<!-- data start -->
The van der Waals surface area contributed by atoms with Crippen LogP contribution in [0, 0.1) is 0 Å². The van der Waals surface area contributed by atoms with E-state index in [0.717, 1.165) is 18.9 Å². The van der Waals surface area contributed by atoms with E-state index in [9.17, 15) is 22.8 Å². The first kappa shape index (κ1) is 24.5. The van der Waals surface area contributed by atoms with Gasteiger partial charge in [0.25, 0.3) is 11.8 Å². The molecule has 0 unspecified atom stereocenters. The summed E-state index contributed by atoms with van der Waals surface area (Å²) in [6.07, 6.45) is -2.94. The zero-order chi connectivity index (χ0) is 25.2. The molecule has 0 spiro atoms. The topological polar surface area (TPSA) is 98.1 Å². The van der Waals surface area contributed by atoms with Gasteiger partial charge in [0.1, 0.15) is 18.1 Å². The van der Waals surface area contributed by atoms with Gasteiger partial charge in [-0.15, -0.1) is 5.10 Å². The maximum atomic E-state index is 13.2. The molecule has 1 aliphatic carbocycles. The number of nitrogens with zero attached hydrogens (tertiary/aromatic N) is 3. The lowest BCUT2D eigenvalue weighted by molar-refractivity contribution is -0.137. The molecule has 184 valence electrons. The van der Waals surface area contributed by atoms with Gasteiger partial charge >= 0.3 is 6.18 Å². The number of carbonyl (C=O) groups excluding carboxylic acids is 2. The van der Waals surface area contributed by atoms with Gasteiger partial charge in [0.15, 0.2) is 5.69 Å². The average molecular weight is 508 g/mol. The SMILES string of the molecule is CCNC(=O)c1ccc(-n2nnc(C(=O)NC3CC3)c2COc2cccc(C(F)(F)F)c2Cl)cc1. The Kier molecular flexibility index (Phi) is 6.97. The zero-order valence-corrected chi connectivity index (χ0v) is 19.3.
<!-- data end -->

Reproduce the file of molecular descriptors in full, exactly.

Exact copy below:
The van der Waals surface area contributed by atoms with Crippen LogP contribution in [0, 0.1) is 0 Å². The van der Waals surface area contributed by atoms with E-state index in [0.717, 1.165) is 18.9 Å². The van der Waals surface area contributed by atoms with E-state index in [9.17, 15) is 22.8 Å². The first kappa shape index (κ1) is 24.5. The van der Waals surface area contributed by atoms with Gasteiger partial charge in [0.25, 0.3) is 11.8 Å². The molecule has 0 unspecified atom stereocenters. The summed E-state index contributed by atoms with van der Waals surface area (Å²) in [6.07, 6.45) is -2.94. The zero-order chi connectivity index (χ0) is 25.2. The molecule has 0 spiro atoms. The topological polar surface area (TPSA) is 98.1 Å². The van der Waals surface area contributed by atoms with Gasteiger partial charge in [0.1, 0.15) is 18.1 Å². The van der Waals surface area contributed by atoms with Gasteiger partial charge in [-0.15, -0.1) is 5.10 Å². The maximum atomic E-state index is 13.2. The molecule has 1 aliphatic carbocycles. The number of nitrogens with zero attached hydrogens (tertiary/aromatic N) is 3. The lowest BCUT2D eigenvalue weighted by molar-refractivity contribution is -0.137. The molecule has 184 valence electrons. The van der Waals surface area contributed by atoms with Gasteiger partial charge >= 0.3 is 6.18 Å². The number of carbonyl (C=O) groups excluding carboxylic acids is 2. The van der Waals surface area contributed by atoms with Gasteiger partial charge in [0.15, 0.2) is 5.69 Å². The average molecular weight is 508 g/mol. The SMILES string of the molecule is CCNC(=O)c1ccc(-n2nnc(C(=O)NC3CC3)c2COc2cccc(C(F)(F)F)c2Cl)cc1. The Kier molecular flexibility index (Phi) is 6.97. The zero-order valence-corrected chi connectivity index (χ0v) is 19.3.